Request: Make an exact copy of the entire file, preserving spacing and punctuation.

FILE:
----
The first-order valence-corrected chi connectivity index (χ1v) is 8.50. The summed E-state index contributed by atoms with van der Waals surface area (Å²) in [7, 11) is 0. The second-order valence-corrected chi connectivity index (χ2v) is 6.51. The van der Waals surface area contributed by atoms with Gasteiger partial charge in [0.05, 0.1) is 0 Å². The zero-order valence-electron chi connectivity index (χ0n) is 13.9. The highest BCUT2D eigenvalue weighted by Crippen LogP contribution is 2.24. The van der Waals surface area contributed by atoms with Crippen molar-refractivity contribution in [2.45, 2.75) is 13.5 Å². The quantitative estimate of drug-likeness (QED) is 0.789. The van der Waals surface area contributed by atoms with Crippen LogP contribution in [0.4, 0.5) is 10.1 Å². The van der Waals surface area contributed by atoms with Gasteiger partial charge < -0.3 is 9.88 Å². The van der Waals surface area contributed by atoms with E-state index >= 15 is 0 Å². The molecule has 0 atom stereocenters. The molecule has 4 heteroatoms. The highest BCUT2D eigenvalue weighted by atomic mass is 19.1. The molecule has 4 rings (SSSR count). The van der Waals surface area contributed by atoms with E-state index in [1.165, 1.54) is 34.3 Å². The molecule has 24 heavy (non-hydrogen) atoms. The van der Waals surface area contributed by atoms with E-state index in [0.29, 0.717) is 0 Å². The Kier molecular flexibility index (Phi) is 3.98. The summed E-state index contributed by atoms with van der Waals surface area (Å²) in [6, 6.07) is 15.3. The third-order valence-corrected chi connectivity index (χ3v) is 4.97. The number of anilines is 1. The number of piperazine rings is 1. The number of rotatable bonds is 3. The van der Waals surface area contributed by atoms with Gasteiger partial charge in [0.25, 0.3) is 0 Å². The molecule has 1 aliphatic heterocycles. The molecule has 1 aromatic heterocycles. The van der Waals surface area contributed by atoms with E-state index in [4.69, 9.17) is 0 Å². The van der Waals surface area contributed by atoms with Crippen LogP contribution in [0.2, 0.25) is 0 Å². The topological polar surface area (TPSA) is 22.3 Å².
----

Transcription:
The first-order valence-corrected chi connectivity index (χ1v) is 8.50. The summed E-state index contributed by atoms with van der Waals surface area (Å²) in [7, 11) is 0. The second-order valence-corrected chi connectivity index (χ2v) is 6.51. The van der Waals surface area contributed by atoms with Gasteiger partial charge in [0.05, 0.1) is 0 Å². The zero-order valence-electron chi connectivity index (χ0n) is 13.9. The highest BCUT2D eigenvalue weighted by Crippen LogP contribution is 2.24. The van der Waals surface area contributed by atoms with Crippen molar-refractivity contribution in [2.45, 2.75) is 13.5 Å². The quantitative estimate of drug-likeness (QED) is 0.789. The van der Waals surface area contributed by atoms with Crippen LogP contribution in [0.4, 0.5) is 10.1 Å². The van der Waals surface area contributed by atoms with Gasteiger partial charge < -0.3 is 9.88 Å². The van der Waals surface area contributed by atoms with E-state index >= 15 is 0 Å². The molecule has 0 atom stereocenters. The molecule has 4 heteroatoms. The highest BCUT2D eigenvalue weighted by atomic mass is 19.1. The molecule has 4 rings (SSSR count). The van der Waals surface area contributed by atoms with E-state index in [1.165, 1.54) is 34.3 Å². The molecule has 24 heavy (non-hydrogen) atoms. The van der Waals surface area contributed by atoms with E-state index in [0.29, 0.717) is 0 Å². The Kier molecular flexibility index (Phi) is 3.98. The summed E-state index contributed by atoms with van der Waals surface area (Å²) in [6, 6.07) is 15.3. The third-order valence-corrected chi connectivity index (χ3v) is 4.97. The number of anilines is 1. The number of piperazine rings is 1. The number of rotatable bonds is 3. The van der Waals surface area contributed by atoms with Gasteiger partial charge in [0.25, 0.3) is 0 Å². The molecule has 1 aliphatic heterocycles. The molecule has 1 aromatic heterocycles. The van der Waals surface area contributed by atoms with E-state index in [4.69, 9.17) is 0 Å². The van der Waals surface area contributed by atoms with Crippen LogP contribution in [0.2, 0.25) is 0 Å². The topological polar surface area (TPSA) is 22.3 Å².